Ethiopian Wolf Conservation
Dear Friends of Wildlife
I’m absolutely freezing! It is hard to believe that in Africa you would need to wear three layers inside your sleeping bag but at nearly 14,000 feet above sea level, high up in the Bale Mountains at the Ethiopian Wolf Conservation Research Centre, that is exactly what you need – and hot soup helps too!
I am here with Professor Claudio Sillero, Born Free’s Head of Conservation, Dr Zelealem Tefera, Born Free’s Country Manager in Ethiopia, together with Alo and the rest of the Ethiopian Wolf Conservation Project team, looking for the world’s most endangered wolf.
They are only found at 10,000 feet above sea level; they are only found in Ethiopia; they are only found in the wild; and there are none in captivity.
This elegant red and white wolf, a specialist hunter, which feeds mainly on rodents (and, in particular, the one kilogram giant mole rat) is incredibly rare and beautiful. Against the dramatic skyline, as scudding clouds, in turn, shift the landscape from blazing sun to almost purple grey, the Ethiopian wolf stands out. They hunt alone but live together, taking enormous care looking after and raising their precious pups. Over 12 months ago, a rabies outbreak (contracted from dogs living in outlying communities) decimated the population but this year’s pups are numerous and wolves are on the increase again.
Born Free has been supporting this incredible conservation work for nearly 20 years and, together with Oxford University, the Ethiopian Wildlife Conservation Authority (EWCA) and the Wildlife Conservation Network (WCN), we have managed to give this most unusual predator a fighting chance.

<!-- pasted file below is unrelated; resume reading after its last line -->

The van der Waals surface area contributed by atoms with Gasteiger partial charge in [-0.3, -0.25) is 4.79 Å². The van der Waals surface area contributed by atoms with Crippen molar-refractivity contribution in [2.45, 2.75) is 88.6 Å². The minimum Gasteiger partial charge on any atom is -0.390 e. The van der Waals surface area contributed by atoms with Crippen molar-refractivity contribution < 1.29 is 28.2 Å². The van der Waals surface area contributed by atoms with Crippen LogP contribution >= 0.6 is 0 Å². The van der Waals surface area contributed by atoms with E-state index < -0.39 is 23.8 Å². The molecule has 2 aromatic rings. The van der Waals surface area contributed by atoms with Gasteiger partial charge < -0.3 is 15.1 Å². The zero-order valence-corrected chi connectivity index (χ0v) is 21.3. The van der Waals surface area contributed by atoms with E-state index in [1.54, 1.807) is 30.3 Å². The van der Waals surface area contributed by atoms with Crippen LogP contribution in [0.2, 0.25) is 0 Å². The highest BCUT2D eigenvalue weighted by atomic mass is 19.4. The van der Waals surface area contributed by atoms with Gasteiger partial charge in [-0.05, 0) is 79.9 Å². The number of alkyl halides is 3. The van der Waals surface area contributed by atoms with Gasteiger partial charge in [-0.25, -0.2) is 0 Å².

I reflected as I walked with Alo, the Head of the Wolf Monitoring Team, across the stark but beautiful landscape, how strange it is that there are four times as many giant pandas in the world – recipients of millions of column inches and tens of millions of dollars – and yet the Ethiopian wolf barely gets a look in. It is even more bizarre to think that while almost none of us will see an Ethiopian wolf in the wild, we have its ‘relative’ in millions of households across the UK. The companionship of domestic dogs which bring much joy into our lives would not exist were it not for wolves and so, as we fight to save this species and its fragile habitat, I reach out to all dog owners, asking them to show some respect and to lend their support to the ancestors of the animal that sits by the fire, fetches the ball and pulls us along full of joy and glee when we shout ‘walkies’.
So when you next look at your dog, remember the Ethiopian wolf and help us at Born Free to give the species a long-term future.